The Previous Buffer and Next Buffer fields (words 1 and 2 in Table 4) are pointers to the previous buffer and next buffer in a linked list of buffers. These fields are required so that the DSP 100 can maintain the order in which data was captured, and because external equipment make any buffer available for capturing data by means of a Release Data Buffer Command. In the Event Capture Data Buffer containing the oldest data in the chain, the Previous Buffer field points to the buffer number itself. In the Event Data Capture Buffer containing the most recent data, the Next Buffer field points to the buffer itself.

The Time of Capture field comprises 7 words of data that represent the time at which the event was triggered.

The RADC Mask field contains the RADC mask from the User Event structure (UEV per above) that triggered the event.

The Data Checksum field contains a longitudinal redundancy check applied to the Data Capture field.

The Status Checksum field contains a longitudinal redundancy check applied to the Status field.

The Data Buffer field of an Event Data Capture Buffer contains the actual data saved during an event. When an event is triggered, the DSP 100 stores samples of 5 Capture Data Channels of information in the Data Buffer for a total number of 3232 samples. This corresponds to 32 samples of the 5 Capture Data Channels of information prior to the trigger, corresponding to 6.4 mS prior to the trigger, followed by 3200 samples of the selected 5 Capture Data Channels of information, corresponding to 640 mS of data, following the trigger. The numbers 3232 were selected by a specified online monitor 10 application requirements, whereas the 5 Capture Data Channels of information are limited by the memory available within a Capture.

DSP 100 maintains the event log buffer 124 that keeps a count of the total number of trigger events of a specific type that have occurred since an application has been commissioned. The event log 124 is stored in a non-volatile memory such as a flash EEPROM. In operation, the external equipment 40 can, at any time, query the Event Log to obtain the number of events since commissioning. By taking the difference between the event log values from one query to the next, the total number of occurrences of a specific event since the last query can be determined. Thus a single Event Log can be used to estimate the “rate” of occurrence of a particular event, as well as to ascertain the total number of occurrences of a particular event since the online monitor 10 was commissioned. Assuming the online monitor 10 is commissioned when a machine or process. is installed, the online monitor 10 maintains the log of events for a specific application. This function is different from the Event Capture Buffers. The Event Capture Buffers capture detailed data from a small number of the most recent occurrences of all events. The Event Log captures the total number of occurrences of each event, without the details. Because of the Last In—First Out nature of the Event Capture Buffer function, the data from the most recent events can be captured and reviewed.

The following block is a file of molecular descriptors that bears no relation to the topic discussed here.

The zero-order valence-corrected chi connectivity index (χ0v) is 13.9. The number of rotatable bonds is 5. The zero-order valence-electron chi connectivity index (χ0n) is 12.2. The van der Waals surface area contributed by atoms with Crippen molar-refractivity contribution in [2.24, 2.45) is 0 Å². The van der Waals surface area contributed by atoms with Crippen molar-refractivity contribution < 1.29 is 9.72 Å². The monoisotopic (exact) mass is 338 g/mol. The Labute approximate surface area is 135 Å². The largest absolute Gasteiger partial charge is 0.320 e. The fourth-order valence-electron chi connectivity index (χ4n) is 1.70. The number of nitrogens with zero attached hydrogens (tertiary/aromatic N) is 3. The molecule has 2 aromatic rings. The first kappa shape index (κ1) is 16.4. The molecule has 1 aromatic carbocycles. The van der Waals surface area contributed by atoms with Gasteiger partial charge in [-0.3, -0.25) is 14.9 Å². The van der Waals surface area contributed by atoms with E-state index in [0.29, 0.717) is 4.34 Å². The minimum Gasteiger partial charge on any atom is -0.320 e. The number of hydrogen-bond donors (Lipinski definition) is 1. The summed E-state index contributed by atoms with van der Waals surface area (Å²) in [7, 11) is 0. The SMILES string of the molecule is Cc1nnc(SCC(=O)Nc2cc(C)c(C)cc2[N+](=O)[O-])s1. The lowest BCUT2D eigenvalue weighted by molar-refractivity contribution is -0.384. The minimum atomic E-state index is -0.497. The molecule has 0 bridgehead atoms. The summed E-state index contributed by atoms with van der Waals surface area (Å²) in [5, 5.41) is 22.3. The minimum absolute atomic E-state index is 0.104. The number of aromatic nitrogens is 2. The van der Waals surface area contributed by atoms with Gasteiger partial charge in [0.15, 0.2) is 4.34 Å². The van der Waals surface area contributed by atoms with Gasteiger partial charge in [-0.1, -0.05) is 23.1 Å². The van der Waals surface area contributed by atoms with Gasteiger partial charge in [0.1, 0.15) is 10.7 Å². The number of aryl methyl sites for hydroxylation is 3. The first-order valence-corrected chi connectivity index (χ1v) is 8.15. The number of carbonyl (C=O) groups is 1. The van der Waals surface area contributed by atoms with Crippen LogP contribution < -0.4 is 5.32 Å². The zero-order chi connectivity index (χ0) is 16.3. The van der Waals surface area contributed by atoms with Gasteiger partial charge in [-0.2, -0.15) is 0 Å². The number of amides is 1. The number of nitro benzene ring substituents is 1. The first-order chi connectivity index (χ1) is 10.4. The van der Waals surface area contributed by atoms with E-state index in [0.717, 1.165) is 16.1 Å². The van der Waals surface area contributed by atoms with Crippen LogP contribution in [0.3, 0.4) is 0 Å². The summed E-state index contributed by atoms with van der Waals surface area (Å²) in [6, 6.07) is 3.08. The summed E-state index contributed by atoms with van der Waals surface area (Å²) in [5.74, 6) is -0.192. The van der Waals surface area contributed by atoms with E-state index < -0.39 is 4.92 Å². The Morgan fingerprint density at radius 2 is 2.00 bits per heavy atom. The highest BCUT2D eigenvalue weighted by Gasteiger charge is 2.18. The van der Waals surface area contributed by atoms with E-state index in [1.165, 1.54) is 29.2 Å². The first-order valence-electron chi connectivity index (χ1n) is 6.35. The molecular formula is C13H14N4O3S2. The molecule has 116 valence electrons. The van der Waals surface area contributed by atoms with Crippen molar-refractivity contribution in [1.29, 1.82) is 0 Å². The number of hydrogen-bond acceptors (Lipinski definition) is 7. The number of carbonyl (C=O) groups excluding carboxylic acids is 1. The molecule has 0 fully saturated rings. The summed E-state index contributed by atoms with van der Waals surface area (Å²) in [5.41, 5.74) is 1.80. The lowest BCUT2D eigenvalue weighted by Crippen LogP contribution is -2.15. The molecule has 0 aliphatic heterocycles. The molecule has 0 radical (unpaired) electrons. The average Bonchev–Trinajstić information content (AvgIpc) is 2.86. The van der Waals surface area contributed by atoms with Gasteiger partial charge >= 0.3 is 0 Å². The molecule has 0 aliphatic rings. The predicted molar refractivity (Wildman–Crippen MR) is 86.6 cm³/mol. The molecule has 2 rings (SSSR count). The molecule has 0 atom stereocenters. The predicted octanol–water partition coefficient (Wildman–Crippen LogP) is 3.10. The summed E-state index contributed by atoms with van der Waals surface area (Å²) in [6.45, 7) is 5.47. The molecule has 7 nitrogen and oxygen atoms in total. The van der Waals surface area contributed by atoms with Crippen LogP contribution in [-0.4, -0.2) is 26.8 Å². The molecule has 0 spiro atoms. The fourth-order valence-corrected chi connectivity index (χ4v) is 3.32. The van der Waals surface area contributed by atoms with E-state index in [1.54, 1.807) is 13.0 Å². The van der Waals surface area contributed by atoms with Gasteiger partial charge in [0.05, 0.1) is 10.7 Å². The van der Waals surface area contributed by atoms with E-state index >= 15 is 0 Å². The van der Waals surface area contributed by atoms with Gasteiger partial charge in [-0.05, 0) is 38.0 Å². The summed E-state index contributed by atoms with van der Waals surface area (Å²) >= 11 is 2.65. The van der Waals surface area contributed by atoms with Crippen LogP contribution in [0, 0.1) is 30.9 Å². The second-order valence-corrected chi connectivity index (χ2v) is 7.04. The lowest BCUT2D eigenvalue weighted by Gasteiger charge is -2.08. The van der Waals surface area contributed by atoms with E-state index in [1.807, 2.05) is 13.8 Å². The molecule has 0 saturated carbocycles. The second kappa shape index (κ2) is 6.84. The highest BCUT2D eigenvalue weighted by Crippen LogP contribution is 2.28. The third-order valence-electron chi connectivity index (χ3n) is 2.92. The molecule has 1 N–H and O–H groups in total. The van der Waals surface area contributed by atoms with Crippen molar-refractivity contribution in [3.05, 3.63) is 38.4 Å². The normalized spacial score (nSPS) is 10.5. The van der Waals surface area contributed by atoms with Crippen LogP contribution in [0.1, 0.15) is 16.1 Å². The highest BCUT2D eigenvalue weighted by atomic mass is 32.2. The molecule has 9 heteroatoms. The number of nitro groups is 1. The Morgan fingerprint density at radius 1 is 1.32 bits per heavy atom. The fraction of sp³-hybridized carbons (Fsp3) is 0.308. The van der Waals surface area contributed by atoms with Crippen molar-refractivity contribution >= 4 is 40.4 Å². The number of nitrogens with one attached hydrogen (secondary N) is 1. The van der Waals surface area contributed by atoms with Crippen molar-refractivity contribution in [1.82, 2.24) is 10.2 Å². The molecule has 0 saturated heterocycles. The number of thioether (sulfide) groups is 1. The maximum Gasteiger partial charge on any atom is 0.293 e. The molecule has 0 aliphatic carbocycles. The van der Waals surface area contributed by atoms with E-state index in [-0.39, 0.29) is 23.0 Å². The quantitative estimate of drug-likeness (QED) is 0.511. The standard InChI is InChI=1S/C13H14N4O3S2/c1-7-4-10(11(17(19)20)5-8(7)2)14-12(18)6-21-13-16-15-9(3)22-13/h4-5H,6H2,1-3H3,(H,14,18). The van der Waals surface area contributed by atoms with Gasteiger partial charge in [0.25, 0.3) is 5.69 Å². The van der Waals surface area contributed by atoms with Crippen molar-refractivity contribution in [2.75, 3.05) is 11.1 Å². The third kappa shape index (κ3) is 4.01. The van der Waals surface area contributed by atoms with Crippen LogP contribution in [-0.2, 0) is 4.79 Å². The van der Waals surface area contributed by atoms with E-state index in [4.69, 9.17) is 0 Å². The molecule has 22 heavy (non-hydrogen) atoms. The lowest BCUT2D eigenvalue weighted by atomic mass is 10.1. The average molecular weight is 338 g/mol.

The online monitor 10 provides the time of day clock 118 with an optional mechanism to permit synchronization with an external time base source, such as a GPS device. When enabled, the function queries the external time base mechanism at a user specified rate, and updates its internal real time clock 118 with the information obtained from the external device. Allowing a “resynchronization” at a fixed rate allows the online monitor 10 to operate exactly the same in all other aspects. A direct query to the external device on the serial communication port 120 of the DSP ring 16 provides the communication method between the DSP ring 16 and the time base source. Logging of data takes priority over communication with the External Clock.

Numerous other commands are available to permit external equipment 40 to control the operation of online monitor 10 via the fieldbus 38. A system RESET command permits the external equipment 40 to reset the online monitor 10 hardware.

An ANALOG_DATA_SNAPSHOT command causes the online monitor 10 to wait until the end of a present elementary scan. A Time Tag is generated for the command. Once the present Analog Data Scan has completed, the system transfers the result of the Analog Data Scan to the corresponding Analog Data Snapshot Buffer registers. Both Virtual and Real Analog Data values are copied into the Analog Data Snapshot Buffer (ADSB) registers. The online monitor 10 places the value of the Time Tag in a Response Data Buffer. Return of this data permits external equipment 40 to time tag the contents of the ADSB.

Register commands provide commands to permit the external equipment 40 to examine and modify the contents of the internal data and parameter registers of the online monitor 10. Upon receipt of a valid READ_DATA_REGISTERS command, the online monitor 10 immediately copies the present value of all data registers specified by the command to the ATI interface. 36. In response to a correctly formatted WRITE_PD_REGISTER BLOCK command, the online monitor 10 writes the requested data. The values returned are in the Response Data Block to external equipment 40 via the fieldbus 38 are copied from the registers after completion of the command execution. In certain instances, the value of a parameter is critical to operation of the application and may be a function of the value of other parameters. For this reason, certain blocks of registers are defined as “read only.” The “read only” status refers to access of the registers using the WRITE_REGISTER_BLOCK command. In cases where consistency checks are required, a command is provided that permits the block of data to be modified after consistency checks are performed.